'Dismantling cancer' reveals weak spots
Scientists have taken cancer apart piece-by-piece to reveal its weaknesses, and come up with new ideas for treatment.
A team at the Wellcome Sanger Institute disabled every genetic instruction, one at a time, inside 30 types of cancer.
It has thrown up 600 new cancer vulnerabilities and each could be the target of a drug.
Cancer Research UK praised the sheer scale of the study.
The study heralds the future of personalised cancer medicine. At the moment drugs like chemotherapy cause damage throughout the body.
One of the researchers is Dr Fiona Behan, whose mother died after getting cancer for the second time.
The first course of chemotherapy damaged her mother's heart, so she was not physically strong enough for many treatments the second time around.
Dr Behan told the BBC: "This is so important because currently we treat cancer by treating the entire patient's body. We don't target the cancer cells specifically.
"The information we have uncovered in this study has identified key weak-spots of the cancer cells, and will allow us to develop drugs that target the cancer and leave the healthy tissue undamaged."
Cancer is caused by mutations inside our body's own cells that change the instructions written into our DNA.
Mutations corrupt cells leading to them growing uncontrollably, spreading around the body and eventually killing people.
The researchers embarked on a gargantuan feat of disabling each genetic instruction - called a gene - inside cancers, to see which were crucial for survival.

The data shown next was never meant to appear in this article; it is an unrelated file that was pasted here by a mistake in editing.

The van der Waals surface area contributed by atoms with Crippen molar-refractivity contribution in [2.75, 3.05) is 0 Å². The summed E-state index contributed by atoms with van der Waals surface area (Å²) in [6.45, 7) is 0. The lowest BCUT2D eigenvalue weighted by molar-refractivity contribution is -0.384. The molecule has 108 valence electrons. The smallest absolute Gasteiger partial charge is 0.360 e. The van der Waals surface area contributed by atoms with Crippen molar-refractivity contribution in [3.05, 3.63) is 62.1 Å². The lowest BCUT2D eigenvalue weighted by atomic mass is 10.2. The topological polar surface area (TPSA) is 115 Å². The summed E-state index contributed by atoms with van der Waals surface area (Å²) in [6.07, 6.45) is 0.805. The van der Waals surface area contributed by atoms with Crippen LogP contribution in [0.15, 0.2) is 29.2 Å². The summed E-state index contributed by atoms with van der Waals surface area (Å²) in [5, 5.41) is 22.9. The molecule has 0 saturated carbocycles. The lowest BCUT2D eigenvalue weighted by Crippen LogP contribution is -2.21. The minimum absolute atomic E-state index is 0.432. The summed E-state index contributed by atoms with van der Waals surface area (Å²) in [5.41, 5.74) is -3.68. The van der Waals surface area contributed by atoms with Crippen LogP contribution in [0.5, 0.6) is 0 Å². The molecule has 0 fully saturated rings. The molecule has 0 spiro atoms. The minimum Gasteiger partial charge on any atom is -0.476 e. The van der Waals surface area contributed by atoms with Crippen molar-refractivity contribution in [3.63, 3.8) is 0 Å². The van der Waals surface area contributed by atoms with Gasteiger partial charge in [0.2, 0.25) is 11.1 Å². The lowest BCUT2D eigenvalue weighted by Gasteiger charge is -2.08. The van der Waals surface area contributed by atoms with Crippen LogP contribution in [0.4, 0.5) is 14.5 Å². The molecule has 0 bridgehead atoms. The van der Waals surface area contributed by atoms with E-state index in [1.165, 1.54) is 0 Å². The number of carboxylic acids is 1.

They disrupted nearly 20,000 genes in more than 300 lab-grown tumours made from 30 different types of cancer.
They used a tool called Crispr - the same genetic technology that was used to re-engineer two babies in China last year.
It is a relatively new, easy and cheap tool for manipulating DNA, and this study would have been an impossible feat just a decade ago.
The results, published in the journal Nature, revealed 6,000 crucial genes which at least one type of cancer needs to survive.
Some were unsuitable for developing cancer drugs, as they are also essential in healthy cells.
Others are already the target of precision drugs like Herceptin in breast cancer - the team called this a "sanity check" that proves their method works.
And yet more are beyond current science to develop suitable drugs, so the researchers narrowed down a shortlist of 600 potential new targets for drugs to attack.
One potential target is "Werner syndrome RecQ helicase" also known more simply as WRN.
The research team found it was essential for keeping some of the most genetically unstable cancers alive.
WRN plays a vital role in around 15% of colon cancers and 28% of stomach cancers, but there are no drugs that target it.
The work was a collaboration between Sanger, the European Molecular Biology Laboratory and pharmaceutical giant GSK. All the findings are publicly available.
The eventual aim of the research is to develop a "Cancer Dependency Map" of every vulnerability in every type of cancer.
Then doctors would be able to test a patient's tumour and give them a cocktail of precision drugs to kill the cancerous cells.
Dr Behan told the BBC: "We're understanding what's going on in the cancer cells so we can shoot our machine gun at the cancer cells, not at the whole body as chemotherapy does.
"This is the first step in putting a laser sight on our machine gun."
Prof Karen Vousden, Cancer Research UK's chief scientist, said: "What makes this research so powerful, is the scale.
"This work provides some excellent starting points and the next step will be a thorough analysis of the genes that have been identified as weaknesses in this study, to determine if they will one day lead to the development of new treatments for patients."
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